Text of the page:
Apple has quietly increased the cost of its iOS & Mac Developer Programs in some EU countries with price hikes confirmed for at least the UK and Germany. In Germany, the programs are up from the previous €80/year to €99/year, while in the UK pricing has been adjusted from £60/year to £79/year.

While the price increase is already live in at least the UK and Germany, pricing for the program in the US remains at $99/year.

Apple requires app developers to enroll in its developer programs for both the iOS App Store and Mac App Store in order to distribute apps through the stores and access Apple’s developer tools alongside early iOS and OS X releases.


It’s unclear if the change could be a result of currency fluctuations or perhaps a price increase that will also come to other countries at some point.

Apple has been known to adjust product prices according to how foreign currencies are performing at any given time. Late last year the company stopped online sales to Russian customers to review pricing amid ‘extreme’ currency fluctuations, for instance. It also adjusted prices for apps sold on the Russian App Store.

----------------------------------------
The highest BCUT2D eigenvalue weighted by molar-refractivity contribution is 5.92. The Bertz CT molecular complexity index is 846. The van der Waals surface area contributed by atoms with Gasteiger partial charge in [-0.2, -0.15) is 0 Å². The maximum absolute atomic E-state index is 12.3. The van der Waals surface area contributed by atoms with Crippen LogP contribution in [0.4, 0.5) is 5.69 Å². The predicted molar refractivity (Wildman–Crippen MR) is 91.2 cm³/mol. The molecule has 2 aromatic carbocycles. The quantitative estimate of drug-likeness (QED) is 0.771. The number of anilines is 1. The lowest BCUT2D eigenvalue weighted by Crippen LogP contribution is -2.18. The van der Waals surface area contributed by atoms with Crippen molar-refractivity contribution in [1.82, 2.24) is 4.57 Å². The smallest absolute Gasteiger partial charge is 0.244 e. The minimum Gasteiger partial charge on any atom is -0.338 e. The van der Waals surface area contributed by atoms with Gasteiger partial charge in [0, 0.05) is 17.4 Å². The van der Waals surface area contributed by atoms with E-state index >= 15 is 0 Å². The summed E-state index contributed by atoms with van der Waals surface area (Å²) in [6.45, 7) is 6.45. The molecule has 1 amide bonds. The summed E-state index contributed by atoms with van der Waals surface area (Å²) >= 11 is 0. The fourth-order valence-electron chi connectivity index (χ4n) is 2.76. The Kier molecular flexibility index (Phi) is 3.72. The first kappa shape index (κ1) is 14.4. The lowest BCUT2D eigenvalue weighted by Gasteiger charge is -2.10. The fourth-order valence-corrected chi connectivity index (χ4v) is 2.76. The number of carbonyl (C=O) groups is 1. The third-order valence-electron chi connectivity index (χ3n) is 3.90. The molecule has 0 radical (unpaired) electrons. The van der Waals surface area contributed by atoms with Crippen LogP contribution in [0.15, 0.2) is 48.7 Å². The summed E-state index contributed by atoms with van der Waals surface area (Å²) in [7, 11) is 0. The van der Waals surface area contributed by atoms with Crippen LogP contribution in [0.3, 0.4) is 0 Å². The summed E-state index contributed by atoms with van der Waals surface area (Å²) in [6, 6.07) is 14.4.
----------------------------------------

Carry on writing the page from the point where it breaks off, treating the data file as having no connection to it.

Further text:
In December, Apple also announced changes to the way it handles tax for customers making purchases on its European App Stores. Starting today, Apple will begin calculating charges based on the customer’s home country rather than a standard VAT rate across all EU countries.

 Let us know in the comments below if pricing for the developer program in your country has changed.


FTC: We use income earning auto affiliate links. More.

Check out 9to5Mac on YouTube for more Apple news:

You’re reading 9to5Mac — experts who break news about Apple and its surrounding ecosystem, day after day. Be sure to check out our homepage for all the latest news, and follow 9to5Mac on Twitter, Facebook, and LinkedIn to stay in the loop. Don’t know where to start? Check out our exclusive stories, reviews, how-tos, and subscribe to our YouTube channel

About the Author

Jordan Kahn

Jordan writes about all things Apple as Senior Editor of 9to5Mac, & contributes to 9to5Google, 9to5Toys, & He also co-authors 9to5Mac’s Logic Pros series.